I have held baby birds and tire swings. Watched the young grow and gain their wings.

My fruit has been picked and seeds eaten too. Still, I have flowered every year, just for you.

While I stand still and sometimes clinging to life, I remained standing strongly above as he made you his wife.

I grow branches strong and low to the ground, so the little faces of explorers do not wear a frown.

Some refuse to see or acknowledge I am there, while some care for me attentively, simply for a pear.

For years I have stood, in this very spot, hoping for a chance to be something I am not.

A playground or even a simple swing, maybe a clubhouse made with wood they bring.

My canopy is always a shaded place for you to come, or maybe a base for a game of tag, no one has ever won.

As I age and with each passing storm, I die a little inside, waiting for spring to be reborn.

The cold weather comes, and I let it all go. Finally to rest, blanketed in snow.

Quite overcomes the places they play, and I miss them dearly with each passing day.

The rope swing is empty, with no joy to bring, and oh how dearly, I long for the birds to sing.

The energy inside me, circles with angst, but for the rest, I should give thanks.

Soon the time will come for the play to begin and my leaves will soon grow green again.

My flowers will bloom for the bees to play and I will soon have the fruit to repay.

As my feet grow warm, the sun shines bright. I still hold on to the swing with all my might.

The bugs begin to crawl and squirrels frolic with ease, and soon enough I will be blamed for your sneeze.

I push out the green leaves of May, with the water from the April showers that still feed me today.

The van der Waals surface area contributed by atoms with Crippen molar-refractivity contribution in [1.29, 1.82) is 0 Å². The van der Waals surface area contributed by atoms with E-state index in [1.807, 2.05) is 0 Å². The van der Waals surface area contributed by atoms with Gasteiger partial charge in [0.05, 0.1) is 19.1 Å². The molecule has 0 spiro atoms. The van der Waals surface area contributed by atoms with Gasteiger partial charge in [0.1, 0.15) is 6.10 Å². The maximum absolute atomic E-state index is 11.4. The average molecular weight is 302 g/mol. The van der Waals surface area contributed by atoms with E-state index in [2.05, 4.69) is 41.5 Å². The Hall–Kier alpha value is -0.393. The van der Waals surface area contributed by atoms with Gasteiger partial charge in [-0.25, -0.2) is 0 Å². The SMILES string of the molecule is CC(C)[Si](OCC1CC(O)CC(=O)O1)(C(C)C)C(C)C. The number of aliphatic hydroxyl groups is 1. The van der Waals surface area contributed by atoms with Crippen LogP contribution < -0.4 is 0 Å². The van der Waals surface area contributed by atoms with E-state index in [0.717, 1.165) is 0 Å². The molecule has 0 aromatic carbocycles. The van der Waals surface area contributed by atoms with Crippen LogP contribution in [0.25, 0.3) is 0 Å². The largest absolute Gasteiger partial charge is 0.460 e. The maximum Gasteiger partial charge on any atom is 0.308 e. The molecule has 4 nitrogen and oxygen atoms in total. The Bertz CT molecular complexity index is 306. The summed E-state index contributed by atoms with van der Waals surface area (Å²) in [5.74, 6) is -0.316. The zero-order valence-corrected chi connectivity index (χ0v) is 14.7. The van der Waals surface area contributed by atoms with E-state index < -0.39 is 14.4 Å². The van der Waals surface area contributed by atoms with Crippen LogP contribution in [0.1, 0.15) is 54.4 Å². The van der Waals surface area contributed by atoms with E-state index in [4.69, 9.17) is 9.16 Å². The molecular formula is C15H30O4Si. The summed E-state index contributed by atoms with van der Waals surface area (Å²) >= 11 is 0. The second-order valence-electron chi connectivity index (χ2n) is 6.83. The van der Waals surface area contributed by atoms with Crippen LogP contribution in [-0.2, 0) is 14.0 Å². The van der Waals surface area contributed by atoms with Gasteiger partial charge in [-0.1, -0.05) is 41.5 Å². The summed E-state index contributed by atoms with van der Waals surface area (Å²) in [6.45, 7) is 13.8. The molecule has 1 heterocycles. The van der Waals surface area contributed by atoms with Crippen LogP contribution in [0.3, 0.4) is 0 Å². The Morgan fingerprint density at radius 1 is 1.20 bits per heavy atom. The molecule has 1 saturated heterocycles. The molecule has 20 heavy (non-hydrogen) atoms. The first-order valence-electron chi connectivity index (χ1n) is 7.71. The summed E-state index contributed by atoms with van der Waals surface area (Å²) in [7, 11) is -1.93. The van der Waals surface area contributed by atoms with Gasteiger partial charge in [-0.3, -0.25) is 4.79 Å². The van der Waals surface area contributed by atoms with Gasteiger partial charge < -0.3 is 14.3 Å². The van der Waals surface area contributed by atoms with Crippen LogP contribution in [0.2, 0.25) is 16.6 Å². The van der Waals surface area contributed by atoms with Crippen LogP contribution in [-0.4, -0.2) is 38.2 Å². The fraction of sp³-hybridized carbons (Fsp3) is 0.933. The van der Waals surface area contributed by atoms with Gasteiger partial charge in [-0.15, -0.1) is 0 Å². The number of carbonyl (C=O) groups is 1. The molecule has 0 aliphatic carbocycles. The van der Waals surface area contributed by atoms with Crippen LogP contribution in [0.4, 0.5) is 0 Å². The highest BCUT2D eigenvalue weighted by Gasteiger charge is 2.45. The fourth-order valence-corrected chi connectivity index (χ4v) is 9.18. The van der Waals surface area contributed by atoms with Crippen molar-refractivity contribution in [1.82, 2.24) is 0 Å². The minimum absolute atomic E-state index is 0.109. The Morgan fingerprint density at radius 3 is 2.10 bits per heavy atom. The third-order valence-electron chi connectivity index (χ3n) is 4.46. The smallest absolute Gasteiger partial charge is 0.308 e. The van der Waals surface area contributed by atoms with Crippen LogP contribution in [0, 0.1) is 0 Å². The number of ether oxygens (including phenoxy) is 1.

The birds sing and nest for the new, the bugs drink from the morning dew.

The kids I love have grown so tall, much like me, they have enjoyed the thaw.

Smiles and laughter fill the empty space, and the old swing is lovingly replaced.

My strength is warranted for the children’s growth, and this is the age I admit I love the most.

Generations have past and children have grown, but the age of innocence is clearly shown.

They swing with laughter and eat leaving a mess, but the love that is shared is simply the best.

Their mother, once a child, I love to this day. I only see once in a while, which saddens me to say.

Pears for the family or work to be done. She seems to have forgotten our seasons of fun.

These children will grow and soon leave too. Not to be seen, with far too much to do.

The silence is eerie and I wait with grace, for them to bring their children to this once so loved place.

A newborn wrapped tightly, while their father picks pears. My love for them both is obviously there.

I watch in awe at her very first steps, as her mother sits in the shade for a much-needed rest.

A hug from a little one, soon to call me friend. I already long for the summer days that I hate to see end.

I feed on the laughter and love to be found, much more than I feed on things from the ground.

My love is forever and one day you will see, this place will feel far too empty without me.

  • The Un-Traditional Mother

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